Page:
comforters which keep me toasty all night with the house as low as 45F. The
    bed
    room is the last one I'd heat, except for certain special occasions. A
    standard
    space heater takes care of those just fine, and warms up the bed in 2
    minutes if
    needed when I climb in.
     
  4. Bob F

    Bob F Guest

    Those cost are generally included in the price, unless you are going to pick it
    up.
     
  5. Curbie

    Curbie Guest

    Electric blanket comes to mind there!
    That's what I do, 2 comforters with an electric blanket sandwiched in
    between. I haven't heated the bedroom area at all so far, and turn the
    heat way down in the living area at night; I'll see what adjustments
    need to be made for the Nebraska winters.
     
  6. Curbie

    Curbie Guest

    Those cost are generally included in the price, unless you are going to pick it
    up.
    True from a "point of use" perspective, from a "point of production"
    perspective there are transmission losses which aren't included in the
    100% electrical to (useable) heat conversion figure, and from a
    "economical comparison perspective" all cost of goods or services sold
    are reflected in the point of sale price, but from a "ecological
    comparison perspective" not all costs of goods or services sold are
    rolled into the point of sale price and like it or not, we don't know
    what the final cost will be and although we're all going to have pick
    those up.

    Curbie
     
  7. Gordon

    Gordon Guest

    Well, actually it does. There is some heating of the motor
    and the moving air will eventually turn to heat from friction.
    But, air moving over objects and persons will have a cooling
    effect as well. In any case, the standard method of measuring
    efficency does not take the movement of air into account.
     
  8. Gordon

    Gordon Guest

    I think you are talking about economical, not efficent.
    Think $/BTU. Then electricity is not so attractive.
     
  9. vaughn

    vaughn Guest

    That's exactly the point I though I was making.

    Vaughn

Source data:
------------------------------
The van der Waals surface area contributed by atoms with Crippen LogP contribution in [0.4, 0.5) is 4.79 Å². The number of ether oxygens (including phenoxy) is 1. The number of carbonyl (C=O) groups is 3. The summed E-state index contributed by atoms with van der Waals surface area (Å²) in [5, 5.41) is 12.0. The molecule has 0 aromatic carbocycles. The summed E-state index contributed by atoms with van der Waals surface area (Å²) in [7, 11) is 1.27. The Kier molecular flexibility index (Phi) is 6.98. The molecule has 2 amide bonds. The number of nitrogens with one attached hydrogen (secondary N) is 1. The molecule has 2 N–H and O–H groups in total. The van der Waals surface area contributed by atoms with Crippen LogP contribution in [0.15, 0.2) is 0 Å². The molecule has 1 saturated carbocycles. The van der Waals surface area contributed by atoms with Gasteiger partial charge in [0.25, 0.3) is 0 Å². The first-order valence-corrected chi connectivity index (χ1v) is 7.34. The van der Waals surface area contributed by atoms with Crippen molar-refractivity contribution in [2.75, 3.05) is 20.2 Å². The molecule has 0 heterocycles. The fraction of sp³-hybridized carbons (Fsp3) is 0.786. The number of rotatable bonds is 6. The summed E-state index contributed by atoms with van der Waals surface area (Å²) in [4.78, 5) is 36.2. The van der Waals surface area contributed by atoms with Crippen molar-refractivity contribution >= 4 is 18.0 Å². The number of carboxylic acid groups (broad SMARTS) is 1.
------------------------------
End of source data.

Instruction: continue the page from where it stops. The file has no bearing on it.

10. Curbie

    Curbie Guest

    Jim,

    I asked the question in the context of comparing different fuels for
    estimating costs of space and water heating; it seems to me that heat
    flow for any particular home would be about constant for any heater
    regardless of the fuel. I've been planning for solar heating, but as
    with anything AE, a back-up seems necessary and since reading some of
    your posts, I've been taking a harder look at wood as a back-up.

    Thus the 60-65% for estimations in wood stove planning question.

    Curbie
     
  11. Josepi

    Josepi Guest

    Seems like a good way to go but the bathrooms are vented through this system
    also and I would be afriad of the stink being transfered.

    Anybody know if this is the case? I know the recirculating ones it would
    happen. That was an option I let go...and the prices were higher yet.


    Enthalpy (moisture transfer) heat exchangers:
    http://cipco.apogee.net/ces/library/tdew.asp

    jsw
     
  12. Josepi

    Josepi Guest

    That is the trouble with so many "green" technologies. A complete backup
    system that is reliable needs to be in place and the economy gets
    questionable considering, loss of income on investments and other long term
    factors.


    Jim,
    I asked the question in the context of comparing different fuels for
    estimating costs of space and water heating; it seems to me that heat
    flow for any particular home would be about constant for any heater
    regardless of the fuel. I've been planning for solar heating, but as
    with anything AE, a back-up seems necessary and since reading some of
    your posts, I've been taking a harder look at wood as a back-up.

    Thus the 60-65% for estimations in wood stove planning question.

    Curbie
     
  13. Josepi

    Josepi Guest

    Air moving over objects does **NOT** cool them unless they are warmer than
    the air passing over them and surroundings.

    Air passing over a moist item, like a human will tend to cool them, though.


    Well, actually it does. There is some heating of the motor
    and the moving air will eventually turn to heat from friction.